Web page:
Google Users To Be The Stars Of Online Ads
Google is facing a privacy backlash after revealing plans to use pictures of Google+ users in online advertisements - without their permission.
The Internet giant said that from November 11 it may publish usernames, profile photographs, reviews and ratings in what it is calling "shared endorsements".
The idea is to give online adverts a "social" context, making them less annoying and more engaging for internet users suspicious of commercial marketing.
Users who like a song in the Google Play store or rate a favourite restaurant could find their approvals harvested and published as official recommendations.
Google's plans are similar to shared endorsements currently used by Facebook, which faced legal action over the practice in 2011. It ended up paying $20m (£12.49m) in damages to users whose pictures it had used without permission.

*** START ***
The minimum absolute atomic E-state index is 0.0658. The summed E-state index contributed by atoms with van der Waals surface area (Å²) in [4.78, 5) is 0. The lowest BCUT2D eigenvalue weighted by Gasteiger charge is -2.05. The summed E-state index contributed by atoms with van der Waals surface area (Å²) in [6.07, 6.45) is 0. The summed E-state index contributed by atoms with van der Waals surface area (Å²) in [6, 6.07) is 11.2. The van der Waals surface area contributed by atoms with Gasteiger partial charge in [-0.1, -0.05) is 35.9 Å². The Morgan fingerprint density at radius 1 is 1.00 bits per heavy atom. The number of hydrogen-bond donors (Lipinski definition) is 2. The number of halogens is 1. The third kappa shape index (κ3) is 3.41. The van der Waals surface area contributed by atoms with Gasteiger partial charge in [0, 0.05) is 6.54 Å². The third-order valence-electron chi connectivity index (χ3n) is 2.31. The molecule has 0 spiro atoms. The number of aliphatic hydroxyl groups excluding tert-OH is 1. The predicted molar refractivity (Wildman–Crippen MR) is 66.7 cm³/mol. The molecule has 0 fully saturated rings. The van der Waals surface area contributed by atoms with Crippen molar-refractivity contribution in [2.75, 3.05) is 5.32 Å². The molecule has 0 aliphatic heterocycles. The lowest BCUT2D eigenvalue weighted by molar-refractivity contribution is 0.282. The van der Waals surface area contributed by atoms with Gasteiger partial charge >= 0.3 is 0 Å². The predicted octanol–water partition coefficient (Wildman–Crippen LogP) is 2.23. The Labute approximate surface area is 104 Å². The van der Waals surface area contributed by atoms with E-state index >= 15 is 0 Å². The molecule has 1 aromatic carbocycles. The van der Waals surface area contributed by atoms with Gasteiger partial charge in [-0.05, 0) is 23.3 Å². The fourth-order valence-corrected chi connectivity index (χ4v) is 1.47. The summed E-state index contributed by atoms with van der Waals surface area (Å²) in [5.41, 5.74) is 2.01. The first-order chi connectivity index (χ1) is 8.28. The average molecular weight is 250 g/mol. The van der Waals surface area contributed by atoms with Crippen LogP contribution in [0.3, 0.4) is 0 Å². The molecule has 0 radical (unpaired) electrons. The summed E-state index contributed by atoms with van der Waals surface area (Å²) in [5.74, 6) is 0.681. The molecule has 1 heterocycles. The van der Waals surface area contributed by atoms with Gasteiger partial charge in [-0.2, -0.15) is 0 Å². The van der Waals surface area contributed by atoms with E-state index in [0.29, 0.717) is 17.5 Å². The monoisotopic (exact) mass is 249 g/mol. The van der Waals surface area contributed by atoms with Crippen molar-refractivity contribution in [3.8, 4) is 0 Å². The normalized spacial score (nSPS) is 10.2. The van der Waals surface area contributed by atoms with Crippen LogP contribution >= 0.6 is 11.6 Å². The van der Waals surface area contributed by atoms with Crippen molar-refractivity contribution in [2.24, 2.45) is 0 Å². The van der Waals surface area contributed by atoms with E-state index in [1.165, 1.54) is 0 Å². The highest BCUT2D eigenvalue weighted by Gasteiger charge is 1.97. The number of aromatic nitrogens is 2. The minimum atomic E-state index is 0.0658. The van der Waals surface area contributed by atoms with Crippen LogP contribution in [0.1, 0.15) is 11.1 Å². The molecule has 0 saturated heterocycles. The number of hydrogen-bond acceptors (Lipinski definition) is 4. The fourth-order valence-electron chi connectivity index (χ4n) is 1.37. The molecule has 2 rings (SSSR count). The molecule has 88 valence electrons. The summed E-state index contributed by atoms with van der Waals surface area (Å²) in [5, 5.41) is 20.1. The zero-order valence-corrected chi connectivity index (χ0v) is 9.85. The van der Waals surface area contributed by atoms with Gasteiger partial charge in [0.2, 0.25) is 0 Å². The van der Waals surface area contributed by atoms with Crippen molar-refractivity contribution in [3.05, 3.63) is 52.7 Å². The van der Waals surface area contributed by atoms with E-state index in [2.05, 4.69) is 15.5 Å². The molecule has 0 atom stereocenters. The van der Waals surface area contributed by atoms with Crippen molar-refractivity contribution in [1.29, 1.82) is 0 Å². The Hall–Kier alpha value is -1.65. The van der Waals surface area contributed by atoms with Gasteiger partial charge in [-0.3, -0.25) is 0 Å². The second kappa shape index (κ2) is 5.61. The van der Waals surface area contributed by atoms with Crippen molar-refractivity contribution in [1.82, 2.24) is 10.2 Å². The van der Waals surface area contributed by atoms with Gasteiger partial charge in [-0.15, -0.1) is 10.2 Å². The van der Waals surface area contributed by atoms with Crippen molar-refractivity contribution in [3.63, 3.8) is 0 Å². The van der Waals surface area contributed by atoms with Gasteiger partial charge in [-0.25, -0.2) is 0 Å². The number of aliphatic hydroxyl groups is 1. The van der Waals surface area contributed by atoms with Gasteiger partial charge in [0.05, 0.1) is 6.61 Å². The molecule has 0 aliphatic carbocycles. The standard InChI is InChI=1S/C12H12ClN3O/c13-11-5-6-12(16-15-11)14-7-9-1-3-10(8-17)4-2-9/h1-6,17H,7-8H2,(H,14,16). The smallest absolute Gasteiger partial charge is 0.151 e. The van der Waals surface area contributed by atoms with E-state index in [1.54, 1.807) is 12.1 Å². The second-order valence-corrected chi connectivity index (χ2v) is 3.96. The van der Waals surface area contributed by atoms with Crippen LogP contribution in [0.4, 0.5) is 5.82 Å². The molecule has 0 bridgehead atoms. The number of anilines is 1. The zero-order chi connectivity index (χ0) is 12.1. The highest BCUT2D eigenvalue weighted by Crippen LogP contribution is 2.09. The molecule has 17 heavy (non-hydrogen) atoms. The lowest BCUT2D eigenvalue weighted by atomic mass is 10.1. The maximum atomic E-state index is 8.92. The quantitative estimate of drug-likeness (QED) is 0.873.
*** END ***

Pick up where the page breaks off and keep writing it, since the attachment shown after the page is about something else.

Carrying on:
Google said on its website: "To ensure that your recommendations reach the people you care about, Google sometimes displays your reviews, recommendations and other relevant activity throughout its products and services.
"This sometimes includes shopping contexts, like Google Music play store and ads. Your profile name and photo may appear with the recommendation."
Users will be able to opt out of the plans, but privacy campaigners are concerned many people could be unaware they have already been opted in without their consent.
Some activists are warning of a campaign of digital disobedience to subvert the plans. Ideas swapped on social media sites include users changing their profile pictures to that of Google boss Eric Schmidt.
In response, Google said: "The privacy and security of our users is one of our top priorities.
"We believe our Terms of Service updates are a positive step forward in clarifying important privacy and security details for our users, and are in full compliance with the law."
Last month, MPs accused Google of failing to crack down on illegal downloads and using "flimsy" excuses for its lack of action.
The Commons Culture, Media and Sport Committee said it was "unimpressed" with the internet giant's efforts to tackle online piracy.